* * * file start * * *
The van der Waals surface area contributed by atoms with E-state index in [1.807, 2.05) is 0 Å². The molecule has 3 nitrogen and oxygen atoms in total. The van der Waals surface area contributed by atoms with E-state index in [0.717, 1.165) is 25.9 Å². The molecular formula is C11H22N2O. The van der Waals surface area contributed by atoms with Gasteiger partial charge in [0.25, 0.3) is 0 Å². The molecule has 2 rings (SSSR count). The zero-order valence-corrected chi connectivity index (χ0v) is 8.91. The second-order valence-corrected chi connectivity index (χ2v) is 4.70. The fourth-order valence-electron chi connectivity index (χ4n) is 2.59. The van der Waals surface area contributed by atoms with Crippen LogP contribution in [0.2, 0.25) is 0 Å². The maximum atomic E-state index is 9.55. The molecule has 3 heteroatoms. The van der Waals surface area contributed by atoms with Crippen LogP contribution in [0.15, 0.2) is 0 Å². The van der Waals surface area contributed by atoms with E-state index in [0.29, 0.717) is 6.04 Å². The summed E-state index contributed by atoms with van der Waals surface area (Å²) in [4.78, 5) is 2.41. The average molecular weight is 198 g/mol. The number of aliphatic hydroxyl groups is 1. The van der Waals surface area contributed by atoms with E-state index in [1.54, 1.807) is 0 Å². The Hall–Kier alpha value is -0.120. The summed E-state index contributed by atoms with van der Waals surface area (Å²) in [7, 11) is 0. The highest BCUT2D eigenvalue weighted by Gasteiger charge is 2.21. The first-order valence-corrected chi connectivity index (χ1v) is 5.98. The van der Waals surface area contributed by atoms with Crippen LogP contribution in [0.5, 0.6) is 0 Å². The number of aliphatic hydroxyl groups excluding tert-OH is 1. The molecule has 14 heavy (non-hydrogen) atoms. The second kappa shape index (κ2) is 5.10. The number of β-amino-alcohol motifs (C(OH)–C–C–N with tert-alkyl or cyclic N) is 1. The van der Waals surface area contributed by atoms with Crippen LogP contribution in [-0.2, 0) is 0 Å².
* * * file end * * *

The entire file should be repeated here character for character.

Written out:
The van der Waals surface area contributed by atoms with E-state index in [1.807, 2.05) is 0 Å². The molecule has 3 nitrogen and oxygen atoms in total. The van der Waals surface area contributed by atoms with E-state index in [0.717, 1.165) is 25.9 Å². The molecular formula is C11H22N2O. The van der Waals surface area contributed by atoms with Gasteiger partial charge in [0.25, 0.3) is 0 Å². The molecule has 2 rings (SSSR count). The zero-order valence-corrected chi connectivity index (χ0v) is 8.91. The second-order valence-corrected chi connectivity index (χ2v) is 4.70. The fourth-order valence-electron chi connectivity index (χ4n) is 2.59. The van der Waals surface area contributed by atoms with Crippen LogP contribution in [0.2, 0.25) is 0 Å². The maximum atomic E-state index is 9.55. The molecule has 3 heteroatoms. The van der Waals surface area contributed by atoms with Crippen LogP contribution in [0.15, 0.2) is 0 Å². The van der Waals surface area contributed by atoms with E-state index in [0.29, 0.717) is 6.04 Å². The summed E-state index contributed by atoms with van der Waals surface area (Å²) in [4.78, 5) is 2.41. The average molecular weight is 198 g/mol. The number of aliphatic hydroxyl groups is 1. The van der Waals surface area contributed by atoms with E-state index in [1.54, 1.807) is 0 Å². The Hall–Kier alpha value is -0.120. The summed E-state index contributed by atoms with van der Waals surface area (Å²) in [7, 11) is 0. The highest BCUT2D eigenvalue weighted by Gasteiger charge is 2.21. The first-order valence-corrected chi connectivity index (χ1v) is 5.98. The van der Waals surface area contributed by atoms with Crippen LogP contribution in [0.5, 0.6) is 0 Å². The number of aliphatic hydroxyl groups excluding tert-OH is 1. The molecule has 14 heavy (non-hydrogen) atoms. The second kappa shape index (κ2) is 5.10. The number of β-amino-alcohol motifs (C(OH)–C–C–N with tert-alkyl or cyclic N) is 1. The van der Waals surface area contributed by atoms with Crippen LogP contribution in [-0.2, 0) is 0 Å².